The forced migrant survivors for the participatory workshop were recruited through a resettlement service organisation based in Melbourne. The partner organisation promoted the workshop to their clients that were known survivors of IPV. Those survivors who were interested in taking part then signed up to and attended either one of the participatory workshops. The workshops were conducted in Arabic and were co-facilitated by Author 1 and Author 2, both of whom are native Arabic speakers.
There were 14 participants in each workshop, making up a total of 28 survivors. In line with community-based participatory research principles, the workshops aimed to centre individual and community strengths, enable co-learning, and balance research and action . More specifically, the purpose of the participatory workshops was to understand the context of both settlement and mental health for forced migrant survivors of IPV living in Melbourne. These workshops called on participants to use their own words, expressions, and idioms for talking about resettlement, mental health, and wellbeing. During the workshop, participants were divided randomly into groups of 4–5 and were guided through 3 different activities that explored their understandings of life in Australia, mental health, and healthy families. English translations of these activities can be found in Additional file 2.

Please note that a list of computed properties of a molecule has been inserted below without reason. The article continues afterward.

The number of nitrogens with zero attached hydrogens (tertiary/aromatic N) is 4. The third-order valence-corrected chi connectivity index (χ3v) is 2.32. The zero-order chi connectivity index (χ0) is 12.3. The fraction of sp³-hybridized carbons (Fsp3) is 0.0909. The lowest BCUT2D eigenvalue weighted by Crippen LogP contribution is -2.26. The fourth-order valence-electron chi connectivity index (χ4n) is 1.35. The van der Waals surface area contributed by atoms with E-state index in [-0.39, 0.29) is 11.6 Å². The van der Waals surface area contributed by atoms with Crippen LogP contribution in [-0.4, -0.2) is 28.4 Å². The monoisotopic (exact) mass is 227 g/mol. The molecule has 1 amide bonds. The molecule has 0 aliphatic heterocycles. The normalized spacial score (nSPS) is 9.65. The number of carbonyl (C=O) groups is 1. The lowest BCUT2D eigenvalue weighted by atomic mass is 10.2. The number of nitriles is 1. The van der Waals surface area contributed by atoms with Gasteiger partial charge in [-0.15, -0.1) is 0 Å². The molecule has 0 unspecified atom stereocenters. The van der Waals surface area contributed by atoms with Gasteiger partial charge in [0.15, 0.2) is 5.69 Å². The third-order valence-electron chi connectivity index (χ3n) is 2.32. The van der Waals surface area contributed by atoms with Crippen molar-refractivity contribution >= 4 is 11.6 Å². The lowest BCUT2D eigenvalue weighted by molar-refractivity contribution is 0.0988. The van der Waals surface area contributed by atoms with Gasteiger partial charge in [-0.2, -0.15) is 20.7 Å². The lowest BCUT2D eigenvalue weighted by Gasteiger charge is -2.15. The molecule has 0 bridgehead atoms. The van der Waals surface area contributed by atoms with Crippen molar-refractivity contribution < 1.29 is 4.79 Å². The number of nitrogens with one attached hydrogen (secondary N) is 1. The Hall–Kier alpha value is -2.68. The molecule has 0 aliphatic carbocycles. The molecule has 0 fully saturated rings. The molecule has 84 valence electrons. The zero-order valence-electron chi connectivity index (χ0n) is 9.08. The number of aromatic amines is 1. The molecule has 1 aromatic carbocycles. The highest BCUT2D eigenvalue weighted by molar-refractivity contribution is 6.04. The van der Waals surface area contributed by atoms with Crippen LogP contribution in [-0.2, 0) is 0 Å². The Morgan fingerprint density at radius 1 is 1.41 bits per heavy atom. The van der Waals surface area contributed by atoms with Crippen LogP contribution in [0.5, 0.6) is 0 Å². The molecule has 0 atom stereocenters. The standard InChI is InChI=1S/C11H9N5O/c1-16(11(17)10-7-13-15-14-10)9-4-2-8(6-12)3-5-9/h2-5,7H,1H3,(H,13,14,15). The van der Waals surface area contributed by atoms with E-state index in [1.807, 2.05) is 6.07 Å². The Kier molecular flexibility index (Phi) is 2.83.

The worksheets were collected at the end of each workshop and were thematically analysed as artefacts alongside audio tapes of the workshop that were recorded following informed consent. The analysis of workshop artefacts and audio-recordings was used to create a shared vocabulary between the researchers and the survivors when talking about experiences of resettlement and mental health. This shared vocabulary was then used to develop the interview guides and informed analysis of the data. Enabling research participants to determine the vocabulary used throughout this research project enabled a better understanding and exploration of women’s lived experiences of forced migration and mental health.
During the workshops, participants were informed that in-depth interviews were also being conducted and that they could opt in by providing their consent. Research participants who opted in were subsequently contacted by telephone to arrange a time and place for the interview. The in-depth interviews with survivors were conducted in Arabic by Author 1 and Author 2, were approximately 90-min in length and were audio-recorded following informed consent. The survivor interview guide can be found in Additional file 3.